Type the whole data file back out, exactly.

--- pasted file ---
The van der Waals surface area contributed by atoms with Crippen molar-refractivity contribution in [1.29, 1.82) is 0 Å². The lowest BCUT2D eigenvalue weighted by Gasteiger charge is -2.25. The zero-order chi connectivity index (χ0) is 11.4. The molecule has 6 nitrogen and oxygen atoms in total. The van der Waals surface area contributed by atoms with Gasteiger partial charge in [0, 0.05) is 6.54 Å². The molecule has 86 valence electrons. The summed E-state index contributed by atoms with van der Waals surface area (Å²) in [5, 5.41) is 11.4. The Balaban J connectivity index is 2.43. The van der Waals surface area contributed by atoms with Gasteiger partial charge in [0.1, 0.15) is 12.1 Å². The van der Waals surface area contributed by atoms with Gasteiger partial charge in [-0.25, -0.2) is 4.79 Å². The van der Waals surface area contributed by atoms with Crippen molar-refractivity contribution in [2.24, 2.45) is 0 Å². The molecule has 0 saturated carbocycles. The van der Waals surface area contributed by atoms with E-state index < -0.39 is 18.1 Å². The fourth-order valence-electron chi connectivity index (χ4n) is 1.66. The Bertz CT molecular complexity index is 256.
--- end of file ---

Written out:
The van der Waals surface area contributed by atoms with Crippen molar-refractivity contribution in [1.29, 1.82) is 0 Å². The lowest BCUT2D eigenvalue weighted by Gasteiger charge is -2.25. The zero-order chi connectivity index (χ0) is 11.4. The molecule has 6 nitrogen and oxygen atoms in total. The van der Waals surface area contributed by atoms with Gasteiger partial charge in [0, 0.05) is 6.54 Å². The molecule has 86 valence electrons. The summed E-state index contributed by atoms with van der Waals surface area (Å²) in [5, 5.41) is 11.4. The Balaban J connectivity index is 2.43. The van der Waals surface area contributed by atoms with Gasteiger partial charge in [0.1, 0.15) is 12.1 Å². The van der Waals surface area contributed by atoms with Gasteiger partial charge in [-0.25, -0.2) is 4.79 Å². The van der Waals surface area contributed by atoms with Crippen molar-refractivity contribution in [2.24, 2.45) is 0 Å². The molecule has 0 saturated carbocycles. The van der Waals surface area contributed by atoms with E-state index < -0.39 is 18.1 Å². The fourth-order valence-electron chi connectivity index (χ4n) is 1.66. The Bertz CT molecular complexity index is 256.